It would be hard to argue that 2014 wasn’t a year of healthcare data breaches. According to an Identity Theft Resource report, of the 761 reported data breaches, 322 of them (42.3 percent) came from the healthcare industry. The total number of records exposed totaled more than 83 million, with approximately 8.25 million coming from healthcare, approximately 9.9 percent of the total records breached, the report found.
What’s more, a recent IDC Health Insights report predicted, “By 2015, half of healthcare organizations will have experienced between one and five cyber attacks in the previous 12 months—with a third of those attacks successful. This will necessitate investments in "a multi-prong security strategy to avoid disruptions to normal operations and incurring fines and notification costs."
Certainly, the proliferation of digitized protected health information (PHI), lack of comprehensive risk mitigation strategies, omnibus rulings and increased audits all served to create a hotbed for breaches in 2014. As a result, focus will not only be on compliance but on IT risk management and process, including auditing and working with vendors to design and outline end to end security standards, expectations and responsibilities.
According to Reid Stephan, director, IT security, at the Boise, Idaho-based St. Luke's Health System, the high number of healthcare breaches in 2014 should come as a surprise to no one. “People that have been in this industry have read the tea leaves. This is not something that should catch anyone off guard,” he says. Stephan further says that it’s something that will likely continue over the next few years as well. “We will see a shift in the attack focus by organized crime syndicates, where they recognize that healthcare is an easier target. There is a lot of low-hanging fruit due to the lack of security investment in security capabilities and controls. We are, in a sense, newcomers to the digital battlefront, so it’s a cat-and-mouse game. Healthcare is behind the curve in terms of defenders and protectors of attacks,” says Stephan.
Stephan will be part of a panel discussion on Jan. 21 at the Institute for Health Technology Transformation’s (iHT2) Health IT Summit in San Diego. The panel, titled, "Privacy & Security: Strategies to Secure Patient Data," will aim to identify risk assessment strategies, discuss strategies for securing mobile devices, discuss accountability and Health Insurance Portability and Accountability Act (HIPAA) regulations, and more. Click here to register for the San Diego Health IT Summit to see Stephan and plenty of others. (iHT2 is a sister organization with Healthcare Informatics under the corporate umbrella of the Vendome Group).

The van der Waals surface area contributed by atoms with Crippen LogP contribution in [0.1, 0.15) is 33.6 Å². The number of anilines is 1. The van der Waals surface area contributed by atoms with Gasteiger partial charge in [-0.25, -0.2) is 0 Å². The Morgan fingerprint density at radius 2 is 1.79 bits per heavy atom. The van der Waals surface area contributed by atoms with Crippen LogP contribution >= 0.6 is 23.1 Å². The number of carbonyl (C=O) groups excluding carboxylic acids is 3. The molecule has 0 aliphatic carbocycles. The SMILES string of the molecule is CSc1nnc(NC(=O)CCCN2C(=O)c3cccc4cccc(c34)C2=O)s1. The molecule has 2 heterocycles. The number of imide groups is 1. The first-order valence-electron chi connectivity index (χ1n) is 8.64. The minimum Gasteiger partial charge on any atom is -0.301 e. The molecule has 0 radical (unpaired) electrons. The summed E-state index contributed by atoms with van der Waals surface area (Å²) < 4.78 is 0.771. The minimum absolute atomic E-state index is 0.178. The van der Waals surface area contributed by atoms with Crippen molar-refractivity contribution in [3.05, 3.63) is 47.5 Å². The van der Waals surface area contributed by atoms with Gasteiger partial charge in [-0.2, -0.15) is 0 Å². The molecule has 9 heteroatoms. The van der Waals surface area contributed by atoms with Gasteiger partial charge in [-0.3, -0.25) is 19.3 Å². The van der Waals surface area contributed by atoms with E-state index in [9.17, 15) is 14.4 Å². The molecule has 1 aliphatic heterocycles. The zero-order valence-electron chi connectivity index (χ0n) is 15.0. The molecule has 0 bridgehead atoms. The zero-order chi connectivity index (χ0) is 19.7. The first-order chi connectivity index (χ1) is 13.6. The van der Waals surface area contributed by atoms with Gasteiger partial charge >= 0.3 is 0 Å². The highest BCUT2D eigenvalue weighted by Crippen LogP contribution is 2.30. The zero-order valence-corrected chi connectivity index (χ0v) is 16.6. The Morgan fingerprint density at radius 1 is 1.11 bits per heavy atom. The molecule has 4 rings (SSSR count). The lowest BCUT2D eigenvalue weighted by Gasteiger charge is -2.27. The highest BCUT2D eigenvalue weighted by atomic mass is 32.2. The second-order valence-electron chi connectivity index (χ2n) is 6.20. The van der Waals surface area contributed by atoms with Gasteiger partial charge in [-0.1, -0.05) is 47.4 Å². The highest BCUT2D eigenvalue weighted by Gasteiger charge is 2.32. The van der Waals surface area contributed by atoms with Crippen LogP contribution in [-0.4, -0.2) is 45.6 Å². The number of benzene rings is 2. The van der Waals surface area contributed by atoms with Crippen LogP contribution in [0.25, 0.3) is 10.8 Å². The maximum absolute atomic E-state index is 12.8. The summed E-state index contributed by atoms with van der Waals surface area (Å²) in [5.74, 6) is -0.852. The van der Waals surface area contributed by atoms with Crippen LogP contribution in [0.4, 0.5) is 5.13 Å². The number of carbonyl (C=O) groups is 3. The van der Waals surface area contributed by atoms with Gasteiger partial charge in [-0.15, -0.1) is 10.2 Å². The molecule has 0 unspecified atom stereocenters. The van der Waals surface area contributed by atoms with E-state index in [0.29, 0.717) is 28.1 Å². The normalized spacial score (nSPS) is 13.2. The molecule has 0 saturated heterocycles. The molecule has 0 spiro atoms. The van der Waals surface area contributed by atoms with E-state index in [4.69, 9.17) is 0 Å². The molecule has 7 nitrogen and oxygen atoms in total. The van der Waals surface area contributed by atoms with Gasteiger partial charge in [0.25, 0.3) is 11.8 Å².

Stephan goes on to note that while he wouldn’t quite say that the healthcare industry cannot defend itself when it comes to cyber attacks, there is evidence that it is lags behind other sectors in terms of investment of security staff and controls. “My philosophy is that you have to develop an assumption of compromise,” he says. “The reality is that a skilled, determined hacker will find a way in. It’s not a matter of if, but when. So at that point you have to make sure that you have good controls in place to detect and mitigate what they do when they’re in.”
It also doesn’t help that healthcare has become an attractive target when it comes to its data; the industry possesses some of the same data that we might see in the banking and finance sectors. Payment information of patients, coupled with very valuable medical information is ripe for fraud or other financial gain for criminals, Stephan says. “As such, there is a high motivation for threat actors to attack the healthcare environment. So that, in addition to the lack of mature security defenses that are in place, means you have a recipe for breaches,” he says.
St. Luke’s Defense
Stephan says that one of the keys to preventing breaches at St. Luke’s is to look at what is avoidable. “If you look at the Department of Health and Human Services (HHS)’ ‘wall of shame,’ [affecting 500 or more individuals], more than 90 percent of those breaches are a result of a lost or stolen device that are not encrypted. That is completely defensible. So we take steps to make sure that we close those gaps so we can [better] defend,” he says.
To that end, St. Luke’s encrypts all of endpoint devices so in the event of loss or theft, the health system doesn’t have to declare a breach, Stephan notes. And regarding mobile devices, the health system allows an employee to use a personally-owned device to access potentially sensitive or clinical data only if it meets the organization’s security policy. “We have the ability to remotely wipe [the device] or remotely reset the password and lock it. If it doesn’t meet that baseline check, the device won’t be allowed to access any of our systems that have our data,” says Stephan.